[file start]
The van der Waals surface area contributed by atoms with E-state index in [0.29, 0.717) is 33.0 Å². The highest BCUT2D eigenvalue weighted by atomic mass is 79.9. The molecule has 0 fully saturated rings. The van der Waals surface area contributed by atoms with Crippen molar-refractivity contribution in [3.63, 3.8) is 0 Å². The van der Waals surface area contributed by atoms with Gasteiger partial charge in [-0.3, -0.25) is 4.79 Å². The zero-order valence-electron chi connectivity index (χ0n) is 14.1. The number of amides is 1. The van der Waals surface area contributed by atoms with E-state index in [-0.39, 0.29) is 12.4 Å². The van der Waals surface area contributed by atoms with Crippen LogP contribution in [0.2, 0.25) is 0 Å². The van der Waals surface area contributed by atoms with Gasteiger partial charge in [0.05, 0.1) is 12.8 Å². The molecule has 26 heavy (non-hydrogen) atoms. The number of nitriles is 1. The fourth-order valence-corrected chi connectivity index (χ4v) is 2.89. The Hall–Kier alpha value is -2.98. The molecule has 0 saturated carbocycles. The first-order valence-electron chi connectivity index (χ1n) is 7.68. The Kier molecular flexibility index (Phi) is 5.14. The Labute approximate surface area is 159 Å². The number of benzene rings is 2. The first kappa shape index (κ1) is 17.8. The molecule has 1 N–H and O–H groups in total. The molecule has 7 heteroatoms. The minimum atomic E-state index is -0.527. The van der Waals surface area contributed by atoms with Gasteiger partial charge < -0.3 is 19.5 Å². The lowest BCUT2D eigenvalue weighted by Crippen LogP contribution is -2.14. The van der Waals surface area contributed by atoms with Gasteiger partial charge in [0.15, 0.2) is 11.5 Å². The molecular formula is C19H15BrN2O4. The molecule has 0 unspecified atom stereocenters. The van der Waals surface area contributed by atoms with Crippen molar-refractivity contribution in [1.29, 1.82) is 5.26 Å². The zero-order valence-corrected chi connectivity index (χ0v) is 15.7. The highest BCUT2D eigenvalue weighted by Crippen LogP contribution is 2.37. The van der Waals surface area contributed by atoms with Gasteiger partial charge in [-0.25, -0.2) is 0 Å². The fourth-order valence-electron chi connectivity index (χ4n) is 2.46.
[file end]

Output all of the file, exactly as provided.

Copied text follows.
The van der Waals surface area contributed by atoms with E-state index in [0.29, 0.717) is 33.0 Å². The highest BCUT2D eigenvalue weighted by atomic mass is 79.9. The molecule has 0 fully saturated rings. The van der Waals surface area contributed by atoms with Crippen molar-refractivity contribution in [3.63, 3.8) is 0 Å². The van der Waals surface area contributed by atoms with Gasteiger partial charge in [-0.3, -0.25) is 4.79 Å². The zero-order valence-electron chi connectivity index (χ0n) is 14.1. The number of amides is 1. The van der Waals surface area contributed by atoms with E-state index in [-0.39, 0.29) is 12.4 Å². The van der Waals surface area contributed by atoms with Crippen LogP contribution in [0.2, 0.25) is 0 Å². The van der Waals surface area contributed by atoms with Gasteiger partial charge in [0.05, 0.1) is 12.8 Å². The molecule has 26 heavy (non-hydrogen) atoms. The number of nitriles is 1. The fourth-order valence-corrected chi connectivity index (χ4v) is 2.89. The Hall–Kier alpha value is -2.98. The molecule has 0 saturated carbocycles. The first-order valence-electron chi connectivity index (χ1n) is 7.68. The Kier molecular flexibility index (Phi) is 5.14. The Labute approximate surface area is 159 Å². The number of benzene rings is 2. The first kappa shape index (κ1) is 17.8. The molecule has 1 N–H and O–H groups in total. The molecule has 7 heteroatoms. The minimum atomic E-state index is -0.527. The van der Waals surface area contributed by atoms with Gasteiger partial charge < -0.3 is 19.5 Å². The lowest BCUT2D eigenvalue weighted by Crippen LogP contribution is -2.14. The van der Waals surface area contributed by atoms with Gasteiger partial charge in [0.15, 0.2) is 11.5 Å². The molecular formula is C19H15BrN2O4. The molecule has 0 unspecified atom stereocenters. The van der Waals surface area contributed by atoms with Crippen molar-refractivity contribution in [1.29, 1.82) is 5.26 Å². The zero-order valence-corrected chi connectivity index (χ0v) is 15.7. The highest BCUT2D eigenvalue weighted by Crippen LogP contribution is 2.37. The van der Waals surface area contributed by atoms with Gasteiger partial charge in [-0.25, -0.2) is 0 Å². The fourth-order valence-electron chi connectivity index (χ4n) is 2.46.